Supreme Court Summaries
Opinions filed June 19, 2014
In re Marriage of Turk 2014 IL 116730
Appellate citation: 2013 IL App (1st) 122486.
††††† JUSTICE KARMEIER delivered the judgment of the court, with opinion.
††††††††††† Chief Justice Garman and Justices Freeman, Kilbride, and Burke concurred in the judgment and opinion.
††††† Justice Theis specially concurred, with opinion, joined by Justice Thomas.
††††††††††† The parties to this Cook County child support dispute divorced in 2005 and have two sons, now ages 17 and 15. In 2012, the circuit court entered an agreed order establishing the father as custodial parent and setting up a visitation schedule for the mother under which she had regular visitation with the older boy once a week, for dinner on Wednesdays, and regular visitation with the younger boy, with weekly visits from Monday to Wednesday mornings, plus alternating weekends. This system gave her nearly equal time with him. At this time it was determined that the father earned approximately $150,000 per year and that the mother was earning less than $10,000. The father asked for termination of his obligation to pay support based on his custodial status, but the circuit courtís order required him to pay $600 per month in child support and to fund medical expenses not covered by insurance. The fatherís claim that his designation as custodial parent meant that statute precluded requiring him to pay child support to a noncustodial parent was rejected by the circuit court, and the father appealed.
††††††††††† The appellate court, like the circuit court, rejected the fatherís claim of no obligation to pay child support, and it affirmed this aspect of the trial courtís ruling. However, it remanded for an evidentiary hearing for reconsideration as to the support amount. It did not, however, interfere with the circuit courtís ruling as to medical expenses.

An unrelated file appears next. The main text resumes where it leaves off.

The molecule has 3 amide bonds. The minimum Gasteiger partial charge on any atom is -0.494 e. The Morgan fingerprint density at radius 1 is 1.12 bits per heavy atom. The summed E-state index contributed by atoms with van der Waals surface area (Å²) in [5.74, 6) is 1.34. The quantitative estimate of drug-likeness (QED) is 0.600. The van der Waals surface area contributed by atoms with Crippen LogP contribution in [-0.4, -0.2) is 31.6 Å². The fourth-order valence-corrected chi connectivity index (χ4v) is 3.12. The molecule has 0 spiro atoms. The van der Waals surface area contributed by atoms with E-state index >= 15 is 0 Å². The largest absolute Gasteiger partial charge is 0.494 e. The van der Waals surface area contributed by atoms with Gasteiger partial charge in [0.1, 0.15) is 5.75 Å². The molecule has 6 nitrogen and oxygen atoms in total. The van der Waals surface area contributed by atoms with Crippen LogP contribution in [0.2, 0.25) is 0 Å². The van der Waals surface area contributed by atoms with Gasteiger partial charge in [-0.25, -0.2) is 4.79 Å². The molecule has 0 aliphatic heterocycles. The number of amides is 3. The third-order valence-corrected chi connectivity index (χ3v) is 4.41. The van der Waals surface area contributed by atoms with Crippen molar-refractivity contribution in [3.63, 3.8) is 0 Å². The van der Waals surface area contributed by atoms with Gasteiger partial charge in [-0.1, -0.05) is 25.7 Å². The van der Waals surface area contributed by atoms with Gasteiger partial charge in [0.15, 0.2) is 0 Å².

††††††††††† In this decision, the Illinois Supreme Court said that the Illinois Marriage and Dissolution of Marriage Act expressly confers on courts the option to order either or both parents to pay an amount that is reasonable and necessary for the support of the child, and, in its discretion, to order payment of various expenses determined to be reasonable, including health needs not covered by insurance. The supreme court explained that a parent who is technically noncustodial may have visitation rights which place the child in that parentís care for periods of time which involve commensurate cost. This can be problematic if the noncustodial parent has fewer resources to meet the substantial support costs of an extensive visitation schedule. This would not only be unfair, but would leave the poorer parent with insufficient resources to care for the child in a manner even minimally comparable to that of the wealthier parent. A child should not end up living commensurate with the wealthier custodial parentís income only half the time, when staying with the wealthier custodial parent. This could be detrimental to the child. Therefore, a trial court may order a custodial parent to pay child support where the circumstances and the best interests of the child warrant it.
††††††††††† While rejecting the custodial fatherís claims as to the meaning of the statute, the appellate court had remanded for an evidentiary hearing, with directions for the circuit court to clearly explain the basis for any support awarded. It was correct in this regard, but the supreme court held that, on remand, the circuit court should also revisit with specificity the issue of what portion of uninsured medical expenses the father should be required to pay.
††††††††††† The appellate court was, thus, affirmed in part and reversed in part.